Just a Little Bit of Something

 

When it comes to exercise, something is always better than nothing especially on those busy days. If you intended to get up early and exercise, but it didn’t happen, just be sure to do something before you go to bed that night. It will energize you mentally knowing that you did something even though your day was crazy. And of course it will energize you physically.

 

So exercise when you can throughout the day.  If you missed your morning workout and you know you won’t have time in the evening, fit in some type of exercise or movement every chance get. A few of my faves…

 

  1. Park as far away from the door as possible whether it be the mall, your office, the grocery store, or wherever you might be.
  2. Use your lunch break to go for a walk, climb up and down the stairs, or even do some calf raises or wall push-ups in the bathroom stall.  Get creative!
  3. If you set your mind around exercising when you can, you’ll find yourself doing butt squeezes in the grocery store and leg lifts when making dinner.

 

Exercising before bed is also a great time to fit in a mini-workout because bedtime tends to be routine. Don’t worry a little exercise before bed will NOT make it difficult to fall asleep. These exercises can be whatever you want them to be. 50 crunches while watching TV, 30 squats when brushing your teeth, 10 push-ups while swishing mouthwash. Don’t let a day go by without doing something. Even if it is just a little bit of something. 

 

 

Some type of exercise is ALWAYS better than nothing at all. 

 

Get Started (again) – Good Exercise Habits

We have all been there, probably several times. It’s been two months since you’ve seen the inside of the gym or done any type of exercise. Your day to day busy schedule, getting sick, family crisis, overtime at work have kept you from exercising. Now, the question is: how do you start again?

Once you have an exercise habit, it becomes automatic. You just do it. You go to the gym, you run three days a week, you play tennis every other day, you take a kick boxing class every Tuesday, etc… there is no force involved. But after a month, two months or possibly a year off, it can be hard to get started again. Here are some tips to climb back on that treadmill after you’ve fallen off. Choose the ones that you like and make the most sense, and then choose a few that don’t. You may be surprised at how well some of these tips work.

Reward Showing Up – 90% of making a habit is just making the effort to get there. You can worry about your weight, amount of laps you run or the amount you can bench press later.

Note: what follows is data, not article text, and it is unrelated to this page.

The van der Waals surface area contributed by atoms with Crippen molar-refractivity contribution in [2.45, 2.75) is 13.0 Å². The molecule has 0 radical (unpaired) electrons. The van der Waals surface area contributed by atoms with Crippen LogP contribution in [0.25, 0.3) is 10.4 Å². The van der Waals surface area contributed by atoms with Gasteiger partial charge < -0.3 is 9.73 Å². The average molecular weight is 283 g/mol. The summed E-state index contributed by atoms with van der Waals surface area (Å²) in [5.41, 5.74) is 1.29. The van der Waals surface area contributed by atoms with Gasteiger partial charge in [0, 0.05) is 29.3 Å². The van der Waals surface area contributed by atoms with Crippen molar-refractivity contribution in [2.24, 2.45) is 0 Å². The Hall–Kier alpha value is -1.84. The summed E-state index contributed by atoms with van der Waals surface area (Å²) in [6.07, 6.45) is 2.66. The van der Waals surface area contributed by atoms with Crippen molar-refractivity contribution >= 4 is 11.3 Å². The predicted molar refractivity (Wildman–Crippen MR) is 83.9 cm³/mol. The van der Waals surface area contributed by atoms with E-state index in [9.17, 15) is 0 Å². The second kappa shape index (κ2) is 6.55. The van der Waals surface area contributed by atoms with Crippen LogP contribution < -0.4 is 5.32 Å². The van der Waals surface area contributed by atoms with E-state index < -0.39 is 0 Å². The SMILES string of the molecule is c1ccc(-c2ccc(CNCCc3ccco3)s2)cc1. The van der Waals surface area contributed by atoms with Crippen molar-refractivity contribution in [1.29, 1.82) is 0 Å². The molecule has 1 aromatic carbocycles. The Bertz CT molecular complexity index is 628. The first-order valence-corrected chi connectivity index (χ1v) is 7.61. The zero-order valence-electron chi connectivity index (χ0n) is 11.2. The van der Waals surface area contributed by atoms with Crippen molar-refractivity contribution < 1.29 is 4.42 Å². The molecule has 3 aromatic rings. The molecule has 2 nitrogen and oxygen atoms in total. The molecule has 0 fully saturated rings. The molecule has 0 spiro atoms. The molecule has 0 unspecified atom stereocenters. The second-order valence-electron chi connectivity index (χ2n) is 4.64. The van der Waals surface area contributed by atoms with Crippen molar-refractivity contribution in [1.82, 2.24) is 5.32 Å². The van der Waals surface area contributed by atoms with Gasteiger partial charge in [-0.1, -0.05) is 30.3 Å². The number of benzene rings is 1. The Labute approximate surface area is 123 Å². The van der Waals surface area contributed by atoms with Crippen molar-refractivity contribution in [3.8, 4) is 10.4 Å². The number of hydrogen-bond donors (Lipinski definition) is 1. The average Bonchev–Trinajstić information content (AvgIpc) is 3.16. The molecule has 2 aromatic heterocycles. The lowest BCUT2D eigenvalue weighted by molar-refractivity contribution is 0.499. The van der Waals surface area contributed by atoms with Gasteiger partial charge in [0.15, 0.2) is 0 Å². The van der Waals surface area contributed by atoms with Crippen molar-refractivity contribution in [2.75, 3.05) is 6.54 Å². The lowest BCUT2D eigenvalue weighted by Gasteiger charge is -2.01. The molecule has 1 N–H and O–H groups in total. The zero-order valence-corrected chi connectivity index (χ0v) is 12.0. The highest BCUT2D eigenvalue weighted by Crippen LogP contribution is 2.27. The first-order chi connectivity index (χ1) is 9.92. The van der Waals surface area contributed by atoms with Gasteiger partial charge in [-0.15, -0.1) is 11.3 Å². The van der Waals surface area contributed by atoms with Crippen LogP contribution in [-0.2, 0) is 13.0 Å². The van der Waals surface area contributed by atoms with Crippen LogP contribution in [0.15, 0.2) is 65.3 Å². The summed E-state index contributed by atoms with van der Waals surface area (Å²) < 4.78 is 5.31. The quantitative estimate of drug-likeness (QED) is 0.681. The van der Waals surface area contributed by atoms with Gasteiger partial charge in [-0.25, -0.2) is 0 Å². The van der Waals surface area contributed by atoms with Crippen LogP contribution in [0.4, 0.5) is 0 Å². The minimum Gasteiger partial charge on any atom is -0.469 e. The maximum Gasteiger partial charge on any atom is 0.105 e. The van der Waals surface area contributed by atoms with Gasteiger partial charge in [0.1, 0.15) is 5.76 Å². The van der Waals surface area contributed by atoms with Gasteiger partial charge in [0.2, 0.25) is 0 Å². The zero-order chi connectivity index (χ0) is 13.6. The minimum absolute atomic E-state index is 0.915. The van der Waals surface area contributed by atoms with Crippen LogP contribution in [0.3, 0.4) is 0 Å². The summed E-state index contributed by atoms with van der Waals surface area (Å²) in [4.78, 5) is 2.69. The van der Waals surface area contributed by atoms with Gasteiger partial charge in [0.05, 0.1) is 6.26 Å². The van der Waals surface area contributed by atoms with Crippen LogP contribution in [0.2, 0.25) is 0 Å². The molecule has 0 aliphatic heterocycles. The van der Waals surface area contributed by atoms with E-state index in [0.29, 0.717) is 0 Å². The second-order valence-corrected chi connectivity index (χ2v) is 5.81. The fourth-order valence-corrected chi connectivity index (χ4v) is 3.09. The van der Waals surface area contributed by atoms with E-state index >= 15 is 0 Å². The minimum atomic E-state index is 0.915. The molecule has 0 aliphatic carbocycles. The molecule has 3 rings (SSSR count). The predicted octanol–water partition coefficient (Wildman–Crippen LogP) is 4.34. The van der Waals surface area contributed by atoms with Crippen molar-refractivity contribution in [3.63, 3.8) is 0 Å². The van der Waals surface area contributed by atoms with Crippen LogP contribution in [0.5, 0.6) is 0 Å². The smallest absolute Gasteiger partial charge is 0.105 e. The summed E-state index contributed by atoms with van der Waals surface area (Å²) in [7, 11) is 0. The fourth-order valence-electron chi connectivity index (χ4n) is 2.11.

Commit for Thirty Days – Make a commitment to go every day (even just for 20 minutes) for one month. This will solidify the exercise habit. By making a commitment you also take pressure off yourself in the first weeks back of deciding whether to go. Just go!

Make it Fun – If you don’t enjoy yourself at the gym, it is going to be hard to keep it a habit. There are thousands of ways you can move your body and exercise, so don’t give up if you’ve decided lifting weights or doing crunches isn’t for you. There is an endless range of programs that can suit your tastes.

Enjoyment Before Effort – After you finish any work out, ask yourself what parts you enjoyed and what parts you did not. As a rule, the enjoyable aspects of your workout will get done and the rest will be avoided. By focusing on how you can make workouts more enjoyable, you can adjust your workout plan to incorporate all the exercises you like and take out the exercises you don’t like. You will notice that after time, your likes and dislikes will change. An exercise you used to hate, may become one of your favorites.

Realistic Scheduling – Don’t put exercise time in a place where it will easily be pushed aside by something more important. Right after work or first thing in the morning are often good places to put it. Lunch-hour workouts might be too easy to skip if work demands start mounting.
Get a Buddy – Grab a friend to join you. Having a social aspect to exercising can boost your commitment to the exercise habit. I have a very good friend who is always willing to go to a spin class with me, and she has turned me on to Pilates.

X Your Calendar – One person I know has the habit of drawing a red “X” through any day on the calendar he goes to the gym. The benefit of this is it quickly shows how long it has been since you’ve gone to the gym. Keeping a steady amount of X’s on your calendar is an easy way to motivate yourself.

Measure Fitness – Weight isn’t always the best number to track. But fitness improvements are a great way to stay motivated. Recording simple numbers such as the number of push-ups, sit-ups or speed you can run can help you see that the exercise is making you stronger and faster.

Habits First, Equipment Later – Expensive equipment doesn’t create a habit for exercise. Despite this, some people still believe that buying a thousand dollar machine will make up for their inactivity. It won’t. Start building the exercise habit first, only afterwards should you worry about having a bunch of equipment. Furthermore, some of the most effective exercises require no equipment at all.

Isolate Your Weakness – If falling off the exercise wagon is a common occurrence for you, find out why. Do you not enjoy exercising? Is it a lack of time? Is it feeling self-conscious at the gym? Is it a lack of fitness know-how? As soon as you can isolate your weakness, you can make steps to improve the situation.

Start Small – Trying to run ten miles your first workout isn’t a good way to build a habit. Work below your capacity for the first few weeks to build the habit. Ease your body and mind into your exercise routine, and after a few weeks you will want to start challenging yourself by doing more.

 

3 Secrets To Pumping Iron

Secrets of weight training
I love weight training. I have been doing it for over 12 years, and I am always learning new ways to maximize my workouts and my results. Just walk into a bookstore, or browse online and you’ll find hundreds of books all ready to teach you how to gain the benefits of weight training, but there are a few steps you should adhere to no matter what your goals. These steps will ensure optimal results from you weight training activities.

Step # 1: Make your workouts short. Weight training programs should never last more than one hour. Remember, you’re placing stress on the muscles as you lift weights. An hour is the maximum time to exercise without causing stress and possible injuries.